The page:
Adding to the intrigue is Smith’s roommate Thor (Chris Zylka), seen in an opening dream montage, a blond surfer dude with marbles in his head for brains, exactly as Smith likes them, he fantasizes, but Thor insists he’s straight, while an amusing theme recurs throughout the film where this declaration is constantly in doubt.  Out of nowhere, Smith imagines he was attacked late one night along with the Red-haired girl by strange men in masks, where she might have been bludgeoned—cut to bright red jam in a scene at breakfast where Stella finds no evidence of any crime, but according to London, the Red-haired girl was in one of her classes and she has disappeared.  This musical chairs of missing persons, men in masks, hallucinations of perceived violence, all add to a creeping sense of paranoia that begins to spread like wildfires.  When cryptic messages are received, not to mention stealth computer sites that disappear in the night, Smith examines the source of these clues much like Aaron Katz uses a similar Sherlock Holmes subtext in search of a missing girl in his recent indie film COLD WEATHER (2010), both examining a different social strata.  Araki embellishes the gay world with bright colors and perfect physiques, with kids that are willing to hop into bed with one another, and a movie storyline that literally takes off on its own exaggerated sense of playfulness, where bad things continue to plague the world of these otherwise adorable teenagers who mysteriously continue to take an interest in one another.  Again, unlike the stagnant social lives of most teens who appear glum, moody, and continually down in the dumps, in this portrayal, someone’s always knocking on Smith’s door followed by an incessant barrage of cell phone calls of people constantly interested in seeing him.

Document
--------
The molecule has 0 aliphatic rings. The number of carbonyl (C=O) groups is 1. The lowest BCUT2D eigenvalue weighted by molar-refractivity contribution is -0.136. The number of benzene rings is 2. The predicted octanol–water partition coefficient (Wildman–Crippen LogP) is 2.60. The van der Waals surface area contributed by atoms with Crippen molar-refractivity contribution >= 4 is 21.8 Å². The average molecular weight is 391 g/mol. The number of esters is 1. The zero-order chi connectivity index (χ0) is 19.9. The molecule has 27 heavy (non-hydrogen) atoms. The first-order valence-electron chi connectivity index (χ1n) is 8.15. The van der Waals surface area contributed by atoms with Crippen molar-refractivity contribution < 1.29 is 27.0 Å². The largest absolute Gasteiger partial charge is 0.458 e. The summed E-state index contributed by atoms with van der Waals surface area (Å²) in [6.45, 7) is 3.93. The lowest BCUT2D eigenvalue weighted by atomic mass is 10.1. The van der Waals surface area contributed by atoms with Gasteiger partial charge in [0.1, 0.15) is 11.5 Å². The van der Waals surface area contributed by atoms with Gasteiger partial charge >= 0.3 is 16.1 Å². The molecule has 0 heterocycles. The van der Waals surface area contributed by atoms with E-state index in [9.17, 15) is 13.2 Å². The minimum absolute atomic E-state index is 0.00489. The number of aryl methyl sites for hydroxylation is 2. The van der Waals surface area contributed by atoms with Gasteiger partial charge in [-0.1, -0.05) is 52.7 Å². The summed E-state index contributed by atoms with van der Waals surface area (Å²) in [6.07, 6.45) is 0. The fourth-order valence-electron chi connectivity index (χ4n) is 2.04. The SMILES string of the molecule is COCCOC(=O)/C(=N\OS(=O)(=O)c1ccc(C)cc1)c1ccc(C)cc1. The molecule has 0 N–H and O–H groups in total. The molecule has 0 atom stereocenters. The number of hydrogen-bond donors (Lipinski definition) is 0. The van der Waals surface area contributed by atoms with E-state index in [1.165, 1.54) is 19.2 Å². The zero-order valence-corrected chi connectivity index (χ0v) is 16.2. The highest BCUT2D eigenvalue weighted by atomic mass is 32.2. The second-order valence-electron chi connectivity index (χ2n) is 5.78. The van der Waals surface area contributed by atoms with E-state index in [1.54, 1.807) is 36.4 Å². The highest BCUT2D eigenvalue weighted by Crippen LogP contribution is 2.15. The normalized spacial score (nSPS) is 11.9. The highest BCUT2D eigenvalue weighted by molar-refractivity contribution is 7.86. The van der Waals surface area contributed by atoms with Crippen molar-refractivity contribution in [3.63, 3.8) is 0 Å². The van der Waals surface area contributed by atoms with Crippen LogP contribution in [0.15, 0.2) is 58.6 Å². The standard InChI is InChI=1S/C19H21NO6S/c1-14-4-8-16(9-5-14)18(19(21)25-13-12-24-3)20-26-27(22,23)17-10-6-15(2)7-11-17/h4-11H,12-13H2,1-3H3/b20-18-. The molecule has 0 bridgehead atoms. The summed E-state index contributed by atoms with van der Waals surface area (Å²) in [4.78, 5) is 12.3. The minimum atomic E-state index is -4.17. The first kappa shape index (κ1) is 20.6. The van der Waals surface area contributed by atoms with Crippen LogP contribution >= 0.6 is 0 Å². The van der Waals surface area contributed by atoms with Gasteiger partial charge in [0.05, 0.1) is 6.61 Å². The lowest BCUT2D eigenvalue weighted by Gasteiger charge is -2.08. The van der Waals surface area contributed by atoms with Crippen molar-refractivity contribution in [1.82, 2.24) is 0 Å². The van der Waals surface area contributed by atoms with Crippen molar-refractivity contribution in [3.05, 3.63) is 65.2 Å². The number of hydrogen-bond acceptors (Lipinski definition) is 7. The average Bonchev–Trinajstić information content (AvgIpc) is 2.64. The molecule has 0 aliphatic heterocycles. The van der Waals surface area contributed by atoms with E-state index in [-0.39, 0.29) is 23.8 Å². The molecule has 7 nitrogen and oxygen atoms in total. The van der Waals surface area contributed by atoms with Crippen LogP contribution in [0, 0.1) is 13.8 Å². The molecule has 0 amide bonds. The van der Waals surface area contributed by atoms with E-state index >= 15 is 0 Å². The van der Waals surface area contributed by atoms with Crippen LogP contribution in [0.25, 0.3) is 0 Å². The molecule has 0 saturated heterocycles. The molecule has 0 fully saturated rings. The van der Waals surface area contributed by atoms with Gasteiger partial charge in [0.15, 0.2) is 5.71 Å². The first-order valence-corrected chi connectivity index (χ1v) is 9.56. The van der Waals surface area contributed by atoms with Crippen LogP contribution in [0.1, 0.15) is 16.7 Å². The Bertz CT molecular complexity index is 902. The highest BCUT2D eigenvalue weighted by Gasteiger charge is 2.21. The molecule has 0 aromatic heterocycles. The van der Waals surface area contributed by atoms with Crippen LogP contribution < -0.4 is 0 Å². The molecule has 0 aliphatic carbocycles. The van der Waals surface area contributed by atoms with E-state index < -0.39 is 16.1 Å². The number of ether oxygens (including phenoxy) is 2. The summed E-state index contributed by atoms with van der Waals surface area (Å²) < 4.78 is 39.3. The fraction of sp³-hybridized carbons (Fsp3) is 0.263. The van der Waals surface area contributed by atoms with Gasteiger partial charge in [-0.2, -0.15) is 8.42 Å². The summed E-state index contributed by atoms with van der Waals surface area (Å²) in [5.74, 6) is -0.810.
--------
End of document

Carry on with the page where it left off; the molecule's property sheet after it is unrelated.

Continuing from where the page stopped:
Smith’s investigations reveal cult-like symptoms in what is perceived as normal society, where an interesting family secret escalates to grotesque behavior, where the world is run by an L. Ron Hubbard style guru who seeks world domination, yet makes dire, apocalyptic proclamations that the end is near.  Poking fun at the acceptance of Scientology among the well-to-do in Hollywood circles, a movement known for its condemnation and abhorrence of homosexuality, yet accepted by a society where cult status becomes accepted as the norm, Araki uses this prevalent theme of a world falling off its axis.  While the story grows ever more ridiculous, reaching comic book proportions of conspiracy theory absurdity, this insanity is seen as a looming threat that is constantly menacing Smith and the world he knows, where men in masks run a secret campaign to round up innocent victims and make them disappear, much like the Ku Klux Klan once did, reigning terror against their intended victims, a lawless sect using fear tactics and violence that spread beyond the reach of the law, seen as a totalitarian threat intent upon annihilating gays, perhaps even willing to use the New Testament as a sign to fanatically bring about ultimate doom to the entire world, literally carrying out the wishes of a new Revelations.  Perhaps only in this manner can gays be eradicated from the earth.  But much like DOCTOR STRANGELOVE (1964), the director relishes each and every misstep, where there are more twists and turns in this film, all shown in humorous good fun, where the finale plays like the staging of a burlesque review, where the mad romp into the ever wackier world of the absurd is an irreverent dash to the finish line.  This is an insanely appealing film filled with clever twists and beautifully written dialogue that is so outrageously over the top that one can’t help but stand back and admire afterwards what a rollicking good time this was, and, like a Sirk film, that through the veneer of a film soaked in sarcasm and bright artificiality there is a glimpse of something serious lurking underneath.